There are no specific guidelines for how to treat outliers. Common sense with an emphasis on retaining data is important and can be helped by assessment of normality of the distribution of the residuals (see below) e.g., considerable variation between duplicate samples from the same patient from the same day indicates systematic error and does not contribute data about biological variation.
“A single extraordinary observation, resulting from an analytical blunder in the assay, or a misidentification of the specimen, can exert a profound effect on summary statistics, especially variances. A distinction should be made between an aberrant observation, due to a mistake or accident in the analytical procedure, and an outlier. In some cases, the outlier is known to be aberrant, but more often no explanation can be found for an unusual value.”4
Routine analysis of variance ANOVA should be used for balanced designs or restricted maximum likelihood (REML) (for balanced and unbalanced designs) should be used to estimate variance components by specifying measurands as outcome variables, subject identification and day (nested within subject identification) as random effects. Most statistical software packages have these models; seeking advice from those with experience running these models is important as this is one of the most crucial aspects of running biological variation studies.
The normality of residuals for ANOVA or REML should be evaluated by visual inspection of histograms and normal plots of residuals; using goodness-of-fit/omnibus tests such as the Shapiro-Wilk or Darling-Anderson may be used to help assess the normality. An assessment of maintaining or excluding potential outliers can be made by assessing the distribution of residuals. A normal distribution indicates that outliers are not affecting the variance components. If the distribution is not normal, an assessment needs to be made if this due to outliers that should be excluded or results from normal/healthy subjects; typically, if the distribution is skewed due to results from normal/healthy subjects, there will be more results causing the skew than if the skew is due to outliers.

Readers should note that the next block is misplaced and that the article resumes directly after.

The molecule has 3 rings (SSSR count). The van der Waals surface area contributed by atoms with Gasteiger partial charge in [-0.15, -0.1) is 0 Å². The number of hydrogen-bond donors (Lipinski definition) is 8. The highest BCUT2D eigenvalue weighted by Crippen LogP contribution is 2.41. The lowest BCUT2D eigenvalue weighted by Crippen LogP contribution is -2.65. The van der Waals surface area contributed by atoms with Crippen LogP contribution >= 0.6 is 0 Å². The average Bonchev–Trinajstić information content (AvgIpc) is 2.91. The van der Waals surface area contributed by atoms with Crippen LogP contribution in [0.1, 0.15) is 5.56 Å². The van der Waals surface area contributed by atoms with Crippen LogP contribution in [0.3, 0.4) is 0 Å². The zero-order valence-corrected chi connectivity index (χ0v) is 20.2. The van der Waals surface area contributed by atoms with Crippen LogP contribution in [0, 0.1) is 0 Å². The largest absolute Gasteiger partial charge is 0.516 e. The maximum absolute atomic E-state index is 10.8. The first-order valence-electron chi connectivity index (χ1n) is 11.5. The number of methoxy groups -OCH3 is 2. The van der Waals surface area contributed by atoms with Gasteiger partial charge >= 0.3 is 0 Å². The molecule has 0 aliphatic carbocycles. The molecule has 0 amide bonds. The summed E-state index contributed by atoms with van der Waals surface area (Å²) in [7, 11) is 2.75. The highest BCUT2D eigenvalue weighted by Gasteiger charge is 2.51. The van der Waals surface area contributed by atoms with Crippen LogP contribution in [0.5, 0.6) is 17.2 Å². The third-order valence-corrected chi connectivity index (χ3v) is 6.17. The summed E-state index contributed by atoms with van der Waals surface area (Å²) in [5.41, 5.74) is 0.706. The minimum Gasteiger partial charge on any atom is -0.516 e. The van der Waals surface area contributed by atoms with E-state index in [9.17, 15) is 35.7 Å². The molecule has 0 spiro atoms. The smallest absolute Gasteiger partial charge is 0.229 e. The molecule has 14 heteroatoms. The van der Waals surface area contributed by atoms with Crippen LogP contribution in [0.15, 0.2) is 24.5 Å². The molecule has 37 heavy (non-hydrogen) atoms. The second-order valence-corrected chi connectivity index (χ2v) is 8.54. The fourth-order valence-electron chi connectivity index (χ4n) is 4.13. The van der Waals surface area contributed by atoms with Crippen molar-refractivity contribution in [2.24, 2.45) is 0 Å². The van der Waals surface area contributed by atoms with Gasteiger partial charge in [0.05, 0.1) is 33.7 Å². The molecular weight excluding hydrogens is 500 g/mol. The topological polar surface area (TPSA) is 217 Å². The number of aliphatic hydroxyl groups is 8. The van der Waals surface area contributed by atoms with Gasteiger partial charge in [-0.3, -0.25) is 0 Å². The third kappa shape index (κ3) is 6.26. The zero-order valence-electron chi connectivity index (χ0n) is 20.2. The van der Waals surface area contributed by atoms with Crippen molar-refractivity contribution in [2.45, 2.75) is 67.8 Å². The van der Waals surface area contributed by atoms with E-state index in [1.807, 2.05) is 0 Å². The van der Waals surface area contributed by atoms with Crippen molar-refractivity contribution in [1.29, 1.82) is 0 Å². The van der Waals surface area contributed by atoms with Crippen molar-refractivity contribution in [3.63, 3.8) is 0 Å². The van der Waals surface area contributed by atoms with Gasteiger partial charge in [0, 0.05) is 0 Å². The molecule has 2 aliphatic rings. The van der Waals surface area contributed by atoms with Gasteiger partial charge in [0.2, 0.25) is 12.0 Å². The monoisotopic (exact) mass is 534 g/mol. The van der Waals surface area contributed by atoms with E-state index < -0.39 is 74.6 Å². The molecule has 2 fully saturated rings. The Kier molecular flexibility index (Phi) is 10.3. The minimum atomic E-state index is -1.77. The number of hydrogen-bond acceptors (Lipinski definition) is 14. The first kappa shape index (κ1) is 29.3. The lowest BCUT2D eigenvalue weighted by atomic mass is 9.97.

When the distribution is normal, inter-individual or group variation (CVG), intra-individual variation (CVI) and the variation occurring between duplicates, or analytical variation (CVA) can then be calculated from the variance components (by dividing by the relevant mean). These should be reported with 95% confidence intervals. CIs in nested ANOVA designs can be determined within the statistical programming environment ‘R’ (http://www.r-project.org/), using the‘varcompci’ package.4 From these, the Index of Individuality (II) can be calculated as: